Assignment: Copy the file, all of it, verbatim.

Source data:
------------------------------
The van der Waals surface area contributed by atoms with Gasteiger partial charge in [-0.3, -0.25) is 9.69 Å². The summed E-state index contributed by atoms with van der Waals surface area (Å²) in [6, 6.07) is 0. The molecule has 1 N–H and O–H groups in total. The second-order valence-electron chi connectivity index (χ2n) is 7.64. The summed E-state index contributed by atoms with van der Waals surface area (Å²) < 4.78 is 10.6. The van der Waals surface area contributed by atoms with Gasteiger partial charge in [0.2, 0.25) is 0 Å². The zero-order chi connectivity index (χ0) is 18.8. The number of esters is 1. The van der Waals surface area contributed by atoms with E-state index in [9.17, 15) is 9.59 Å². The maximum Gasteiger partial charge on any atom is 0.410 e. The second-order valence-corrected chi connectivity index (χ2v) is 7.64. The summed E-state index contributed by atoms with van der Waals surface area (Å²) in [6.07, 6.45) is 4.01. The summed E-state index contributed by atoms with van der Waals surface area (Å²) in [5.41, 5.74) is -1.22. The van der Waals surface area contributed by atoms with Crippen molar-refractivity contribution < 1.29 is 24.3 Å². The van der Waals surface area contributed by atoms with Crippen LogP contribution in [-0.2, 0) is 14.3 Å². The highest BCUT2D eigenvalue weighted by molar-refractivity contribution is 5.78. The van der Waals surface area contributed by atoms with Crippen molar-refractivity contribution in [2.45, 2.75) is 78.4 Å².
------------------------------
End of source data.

The van der Waals surface area contributed by atoms with Gasteiger partial charge in [-0.3, -0.25) is 9.69 Å². The summed E-state index contributed by atoms with van der Waals surface area (Å²) in [6, 6.07) is 0. The molecule has 1 N–H and O–H groups in total. The second-order valence-electron chi connectivity index (χ2n) is 7.64. The summed E-state index contributed by atoms with van der Waals surface area (Å²) < 4.78 is 10.6. The van der Waals surface area contributed by atoms with Gasteiger partial charge in [0.2, 0.25) is 0 Å². The zero-order chi connectivity index (χ0) is 18.8. The number of esters is 1. The van der Waals surface area contributed by atoms with E-state index in [9.17, 15) is 9.59 Å². The maximum Gasteiger partial charge on any atom is 0.410 e. The second-order valence-corrected chi connectivity index (χ2v) is 7.64. The summed E-state index contributed by atoms with van der Waals surface area (Å²) in [6.07, 6.45) is 4.01. The summed E-state index contributed by atoms with van der Waals surface area (Å²) in [5.41, 5.74) is -1.22. The van der Waals surface area contributed by atoms with Crippen molar-refractivity contribution < 1.29 is 24.3 Å². The van der Waals surface area contributed by atoms with Crippen LogP contribution in [-0.2, 0) is 14.3 Å². The highest BCUT2D eigenvalue weighted by molar-refractivity contribution is 5.78. The van der Waals surface area contributed by atoms with Crippen molar-refractivity contribution in [2.45, 2.75) is 78.4 Å².